Indigenous Bolivian Women Use Their Sewing Skills to Save the Lives of Children Born With Heart Defects
The indigenous Aymara women of Bolivia are helping save the lives of children born with heart defects.
By Roberto Ontiveros (firstname.lastname@example.org)
The Nit Occlud device, which was designed by cardiologist Franz Freudenthal, takes about two hours to put together.
Dr. Freudenthal set up his clinic in La Paz in order to help children born with heart problems and has, in the course of his work, saved hundreds of young lives.
Due to the intricate work required to produce the small baby-saving device, which happens to be too difficult to produce on a mass scale, the doctor has enlisted a host of Bolivia's traditional craft knitters to make them by hand.
As reported by the BBC, Dr Freudenthal spoke about his decision to employ the indigenous Bolivian women in the production of the medical device, saying, "The most important thing is that we try to get really really simple solutions for complex problems."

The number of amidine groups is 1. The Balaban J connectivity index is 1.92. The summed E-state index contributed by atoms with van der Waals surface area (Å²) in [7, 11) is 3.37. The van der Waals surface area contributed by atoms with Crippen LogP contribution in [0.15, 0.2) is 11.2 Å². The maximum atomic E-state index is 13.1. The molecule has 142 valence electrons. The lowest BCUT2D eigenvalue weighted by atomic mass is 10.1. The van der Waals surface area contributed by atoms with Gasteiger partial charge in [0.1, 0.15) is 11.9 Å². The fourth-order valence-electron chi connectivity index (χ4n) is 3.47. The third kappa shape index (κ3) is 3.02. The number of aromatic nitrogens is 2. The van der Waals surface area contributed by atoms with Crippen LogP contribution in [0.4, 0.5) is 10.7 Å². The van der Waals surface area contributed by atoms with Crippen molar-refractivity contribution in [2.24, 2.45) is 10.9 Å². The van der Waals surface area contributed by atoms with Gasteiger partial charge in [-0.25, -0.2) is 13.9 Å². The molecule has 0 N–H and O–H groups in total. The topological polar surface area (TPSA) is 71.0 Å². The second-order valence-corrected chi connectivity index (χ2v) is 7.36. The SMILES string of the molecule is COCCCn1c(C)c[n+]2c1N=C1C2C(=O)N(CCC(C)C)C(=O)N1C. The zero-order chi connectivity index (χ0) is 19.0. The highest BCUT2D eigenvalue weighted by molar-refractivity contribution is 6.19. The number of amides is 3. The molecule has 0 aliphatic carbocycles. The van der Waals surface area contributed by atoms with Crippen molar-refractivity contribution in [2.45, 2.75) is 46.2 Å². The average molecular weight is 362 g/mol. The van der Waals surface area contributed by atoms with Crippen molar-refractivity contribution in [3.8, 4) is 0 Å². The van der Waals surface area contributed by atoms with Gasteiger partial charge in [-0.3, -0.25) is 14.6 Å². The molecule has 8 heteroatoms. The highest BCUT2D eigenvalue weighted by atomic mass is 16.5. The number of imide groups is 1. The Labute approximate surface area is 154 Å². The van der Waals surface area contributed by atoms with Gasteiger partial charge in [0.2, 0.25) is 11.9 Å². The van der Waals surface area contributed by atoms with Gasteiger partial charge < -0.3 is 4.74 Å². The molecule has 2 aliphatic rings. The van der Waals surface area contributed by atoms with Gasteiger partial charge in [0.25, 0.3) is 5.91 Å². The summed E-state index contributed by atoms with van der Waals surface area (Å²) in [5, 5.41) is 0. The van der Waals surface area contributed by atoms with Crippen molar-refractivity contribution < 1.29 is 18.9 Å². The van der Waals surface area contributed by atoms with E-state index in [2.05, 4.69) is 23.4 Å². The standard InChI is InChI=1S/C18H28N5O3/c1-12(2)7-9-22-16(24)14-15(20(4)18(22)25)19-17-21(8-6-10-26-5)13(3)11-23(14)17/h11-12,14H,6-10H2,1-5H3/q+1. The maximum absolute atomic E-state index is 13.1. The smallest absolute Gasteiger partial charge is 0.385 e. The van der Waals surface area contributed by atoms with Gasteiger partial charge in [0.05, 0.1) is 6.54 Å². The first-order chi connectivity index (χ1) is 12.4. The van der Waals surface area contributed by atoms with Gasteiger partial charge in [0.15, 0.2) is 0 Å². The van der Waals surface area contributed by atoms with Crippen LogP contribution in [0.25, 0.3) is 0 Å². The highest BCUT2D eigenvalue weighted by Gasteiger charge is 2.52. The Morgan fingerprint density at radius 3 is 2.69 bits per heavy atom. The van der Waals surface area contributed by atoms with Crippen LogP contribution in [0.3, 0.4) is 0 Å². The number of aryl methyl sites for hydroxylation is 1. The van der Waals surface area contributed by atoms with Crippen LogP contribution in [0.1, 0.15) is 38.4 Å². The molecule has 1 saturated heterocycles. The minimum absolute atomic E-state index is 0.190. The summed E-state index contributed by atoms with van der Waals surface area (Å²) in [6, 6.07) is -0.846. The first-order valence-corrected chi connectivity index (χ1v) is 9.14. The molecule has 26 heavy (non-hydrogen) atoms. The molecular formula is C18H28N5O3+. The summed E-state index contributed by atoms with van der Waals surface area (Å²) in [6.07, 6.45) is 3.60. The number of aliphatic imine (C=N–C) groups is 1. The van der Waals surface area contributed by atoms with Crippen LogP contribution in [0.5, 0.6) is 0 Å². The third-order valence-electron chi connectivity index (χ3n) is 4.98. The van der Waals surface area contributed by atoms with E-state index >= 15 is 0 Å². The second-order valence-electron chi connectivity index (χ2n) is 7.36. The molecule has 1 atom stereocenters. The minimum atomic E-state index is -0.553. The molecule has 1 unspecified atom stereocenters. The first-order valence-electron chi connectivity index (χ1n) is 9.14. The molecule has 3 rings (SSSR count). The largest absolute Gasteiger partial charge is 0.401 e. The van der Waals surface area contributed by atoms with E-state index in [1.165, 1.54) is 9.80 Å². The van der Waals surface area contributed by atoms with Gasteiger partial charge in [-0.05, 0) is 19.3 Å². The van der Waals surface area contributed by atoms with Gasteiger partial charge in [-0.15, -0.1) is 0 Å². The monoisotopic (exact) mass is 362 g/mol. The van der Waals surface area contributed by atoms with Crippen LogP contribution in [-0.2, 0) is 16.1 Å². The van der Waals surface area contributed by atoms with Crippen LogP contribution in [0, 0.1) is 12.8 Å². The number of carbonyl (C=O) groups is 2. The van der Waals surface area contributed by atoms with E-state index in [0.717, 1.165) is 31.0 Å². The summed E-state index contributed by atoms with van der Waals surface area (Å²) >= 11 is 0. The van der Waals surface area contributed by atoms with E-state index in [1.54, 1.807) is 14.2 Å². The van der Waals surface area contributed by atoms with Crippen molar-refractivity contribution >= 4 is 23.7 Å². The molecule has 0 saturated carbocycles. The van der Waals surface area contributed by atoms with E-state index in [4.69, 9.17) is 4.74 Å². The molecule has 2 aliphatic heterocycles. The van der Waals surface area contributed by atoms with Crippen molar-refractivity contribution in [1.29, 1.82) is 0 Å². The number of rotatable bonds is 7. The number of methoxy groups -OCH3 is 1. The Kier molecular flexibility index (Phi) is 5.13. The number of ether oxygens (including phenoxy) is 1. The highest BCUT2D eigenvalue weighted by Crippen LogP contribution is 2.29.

Any inexpensive innovation in the production of this medical device is welcomed, as Bolivia, being the poorest country in south America, lacks enough specialist hospitals and cardiac doctors to treat the children born with heart problems.
The Nit Occlud device is constructed by weaving a single strand of a super-elastic metal known as nitinol which is ordinarily used in military industries. The nickel-titanium alloy can memorize its own shape and can be folded up inside a slim catheter which a cardiologist then inserts into the groin.
The device remains folded as it moves through blood vessels and is expanded only when it reaches the right spot in the heart where it then recovers its original shape and blocks the hole or ductus that has caused the heart problems.
Dr. Freudenthal says that by not operating with an open heart, doctors are "respecting the will of many patients who would not want their children to be operated otherwise."